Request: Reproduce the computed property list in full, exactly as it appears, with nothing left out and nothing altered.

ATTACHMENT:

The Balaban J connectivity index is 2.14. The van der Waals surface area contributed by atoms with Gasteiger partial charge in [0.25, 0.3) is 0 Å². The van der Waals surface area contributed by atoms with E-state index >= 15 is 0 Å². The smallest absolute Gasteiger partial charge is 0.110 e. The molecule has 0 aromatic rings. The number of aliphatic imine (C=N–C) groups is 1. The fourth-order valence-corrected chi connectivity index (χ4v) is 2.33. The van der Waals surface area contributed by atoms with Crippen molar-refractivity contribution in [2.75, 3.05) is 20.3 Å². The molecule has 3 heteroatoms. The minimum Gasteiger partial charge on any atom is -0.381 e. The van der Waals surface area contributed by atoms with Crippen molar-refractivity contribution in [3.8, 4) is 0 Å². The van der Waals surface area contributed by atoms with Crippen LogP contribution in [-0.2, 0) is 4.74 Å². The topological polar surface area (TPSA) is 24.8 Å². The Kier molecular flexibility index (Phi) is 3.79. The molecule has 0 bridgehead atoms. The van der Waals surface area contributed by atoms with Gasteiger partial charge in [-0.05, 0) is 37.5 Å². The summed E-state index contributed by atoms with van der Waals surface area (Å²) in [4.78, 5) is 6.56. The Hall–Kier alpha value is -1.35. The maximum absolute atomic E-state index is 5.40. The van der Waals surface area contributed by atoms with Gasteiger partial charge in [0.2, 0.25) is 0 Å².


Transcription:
The Balaban J connectivity index is 2.14. The van der Waals surface area contributed by atoms with Gasteiger partial charge in [0.25, 0.3) is 0 Å². The van der Waals surface area contributed by atoms with E-state index >= 15 is 0 Å². The smallest absolute Gasteiger partial charge is 0.110 e. The molecule has 0 aromatic rings. The number of aliphatic imine (C=N–C) groups is 1. The fourth-order valence-corrected chi connectivity index (χ4v) is 2.33. The van der Waals surface area contributed by atoms with Crippen molar-refractivity contribution in [2.75, 3.05) is 20.3 Å². The molecule has 3 heteroatoms. The minimum Gasteiger partial charge on any atom is -0.381 e. The van der Waals surface area contributed by atoms with Crippen molar-refractivity contribution in [3.8, 4) is 0 Å². The van der Waals surface area contributed by atoms with Crippen LogP contribution in [-0.2, 0) is 4.74 Å². The topological polar surface area (TPSA) is 24.8 Å². The Kier molecular flexibility index (Phi) is 3.79. The molecule has 0 bridgehead atoms. The van der Waals surface area contributed by atoms with Gasteiger partial charge in [-0.05, 0) is 37.5 Å². The summed E-state index contributed by atoms with van der Waals surface area (Å²) in [4.78, 5) is 6.56. The Hall–Kier alpha value is -1.35. The maximum absolute atomic E-state index is 5.40. The van der Waals surface area contributed by atoms with Gasteiger partial charge in [0.2, 0.25) is 0 Å².